The phrase "global warming solutions" conjures up many things: acres of wind turbines and photovoltaic panels, regulations demanding that cars get 40 or 50 mpg. But it doesn't usually make people think of farming. This is a funny thing, since American farming contributes 10 percent of the nation's GHG emissions.
Farming isn't an option—we need to eat. So it's nice to read the new report from the Post-Carbon Institute, "The Food and Farming Transition: Toward a Post-Carbon Food System," observing that moving to a zero-emissions agricultural model won't be impossible.
It must be borne in mind that the removal of fossil fuels from the food system is inevitable: Maintenance of the current system is simply not an option over the long term.
This isn't the dry, considered, equivocation-riddled social-scientist's argot in which such reports are usually written. "Not an option"? "The removal ... is inevitable"? It is. Here's why.
The tripling of world agricultural production – in lock-step with a more-than-tripling of Earth's population – was made possible by the massive use of natural gas to fabricate nitrogen fertilizers and oil to fuel farm machinery.
Meanwhile, "food items are shipped worldwide, and enormous quantities of food are routinely transported from places of abundance to sites of scarcity, enabling cities to be built in deserts."
That's a lot of fossil fuel use. The report observes that getting food from farm to plate – including transportation, processing, packaging, more transportation, storage and home preparation – uses far more energy than farming itself:
From an energy perspective, industrialization presents a paradoxical reversal.
Before the industrial revolution, farming and forestry were society's primary net producers of energy. Today, the food system is a net user of energy in virtually every nation; this is especially so in industrial countries, where each calorie of food energy produced and brought to the table represents an average investment of about 7.3 calories of energy inputs.
Such profligate energy use is possible because we burn stored calories—fossil fuels—to farm, package, ship and store food.
The report lays out a series of reasonable steps to reverse this trend, and it spells out why those steps should be taken now, starting with a clear example from last year.
The 2008 oil price spike, poor harvests due to drought, growing demand, commodity speculation, the decline in the value of the dollar, and the growth in biofuel production all contributed to a doubling of food commodity prices last year. Those higher food prices then led to food riots in more than 30 countries.
If there were supply-line disruptions – if there were no fuel to deliver food to supermarkets – shelves would be bare in weeks, with "protracted absolute scarcity" foreseeable in the future.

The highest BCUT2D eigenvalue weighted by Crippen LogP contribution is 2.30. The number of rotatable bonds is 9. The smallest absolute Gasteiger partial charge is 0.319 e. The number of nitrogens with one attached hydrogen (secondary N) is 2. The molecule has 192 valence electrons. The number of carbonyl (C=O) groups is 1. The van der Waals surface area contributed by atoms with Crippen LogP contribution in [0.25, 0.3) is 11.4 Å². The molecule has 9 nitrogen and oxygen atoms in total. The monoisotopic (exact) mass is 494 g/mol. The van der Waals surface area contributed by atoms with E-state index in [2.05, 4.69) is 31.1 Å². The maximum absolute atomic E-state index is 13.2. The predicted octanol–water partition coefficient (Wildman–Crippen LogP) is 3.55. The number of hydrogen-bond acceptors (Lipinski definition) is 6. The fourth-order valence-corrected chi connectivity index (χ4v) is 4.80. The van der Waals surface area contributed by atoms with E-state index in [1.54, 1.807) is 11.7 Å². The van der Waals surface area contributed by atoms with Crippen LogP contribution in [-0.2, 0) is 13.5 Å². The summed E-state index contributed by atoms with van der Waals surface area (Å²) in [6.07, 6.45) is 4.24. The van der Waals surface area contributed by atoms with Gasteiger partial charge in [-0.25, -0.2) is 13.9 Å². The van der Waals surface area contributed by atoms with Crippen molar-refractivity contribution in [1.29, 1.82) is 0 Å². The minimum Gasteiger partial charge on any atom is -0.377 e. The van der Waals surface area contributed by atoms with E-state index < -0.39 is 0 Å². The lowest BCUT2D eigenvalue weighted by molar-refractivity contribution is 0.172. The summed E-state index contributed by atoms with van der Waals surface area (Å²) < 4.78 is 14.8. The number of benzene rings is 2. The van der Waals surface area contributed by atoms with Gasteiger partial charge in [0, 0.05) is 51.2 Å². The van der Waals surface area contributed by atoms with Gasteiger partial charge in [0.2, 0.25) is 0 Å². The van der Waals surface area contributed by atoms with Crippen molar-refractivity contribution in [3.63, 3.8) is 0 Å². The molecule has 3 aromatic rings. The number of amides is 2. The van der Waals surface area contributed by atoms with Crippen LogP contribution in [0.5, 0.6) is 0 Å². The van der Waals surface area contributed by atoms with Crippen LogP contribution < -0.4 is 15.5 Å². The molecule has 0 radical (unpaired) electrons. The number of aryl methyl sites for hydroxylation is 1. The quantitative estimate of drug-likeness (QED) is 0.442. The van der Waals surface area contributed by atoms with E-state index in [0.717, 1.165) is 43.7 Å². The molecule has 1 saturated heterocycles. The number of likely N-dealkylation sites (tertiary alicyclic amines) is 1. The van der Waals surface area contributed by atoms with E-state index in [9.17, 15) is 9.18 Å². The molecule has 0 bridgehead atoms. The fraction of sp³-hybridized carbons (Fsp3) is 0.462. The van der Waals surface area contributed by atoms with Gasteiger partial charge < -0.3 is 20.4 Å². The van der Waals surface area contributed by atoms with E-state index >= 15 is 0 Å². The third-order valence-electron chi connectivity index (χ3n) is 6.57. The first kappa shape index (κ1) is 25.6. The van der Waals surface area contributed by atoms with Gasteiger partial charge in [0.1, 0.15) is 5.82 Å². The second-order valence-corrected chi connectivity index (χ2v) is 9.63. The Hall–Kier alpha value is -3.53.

The solution: Reduce fossil fuel use in the food production system.
That means moving toward:
- regenerative fertility systems that put carbon into the soil rather than leaching it out,
- integrated systems of pest management that can end reliance on industrial pesticides,
- renewable energy sources powering food production directly on farms,
- relocalized food systems,
- diet and consumption patterns that de-emphasize beef,
- and a massive scale-up in the number of farmers worldwide.
As the authors keenly note, fossil fuel has replaced physical labor in our modern system, a labor-saving innovation that has become a planet-destroying innovation.
The report goes into deeper detail on each of the steps, suggesting, among other things, creating organic agricultural systems that closely mimic natural processes, such as using animal manure from farm-based livestock in lieu of petro-chemical fertilizers on grain farms, improved sewage management, massive composting efforts, which add carbon to the soil, and the terra preta process to directly sequester carbon underground as soil-healthy biochar.
Getting away from fossil fuels in farming is going to take involvement at every level: government, community, family, businesses and institutions.
For governments, the authors advise: 'The transition plan that is formulated must be comprehensive and detailed, and must contain robust but attainable targets with timelines and mechanisms for periodic review and revision."
For individuals, that means developing relations with local food producers, self-assessing where their food comes from, and – echoing Wendell Berry's injunction that "The most radical thing you can do is plant a garden and remove yourself one step from dependency upon a destructive system" – planting gardens.
Other groups are putting out similar proposals. The Institute for Agriculture and Trade Policy released a report on Monday calling for assessing and reducing the global warming impacts of food and agriculture in the United States.
The report notes:
We can begin the transition to the new system immediately through a process of planned, graduated, rapid change.
That's a good thing, because as the report concludes:
The unplanned alternative—reconstruction from scratch after collapse—would be chaotic and tragic.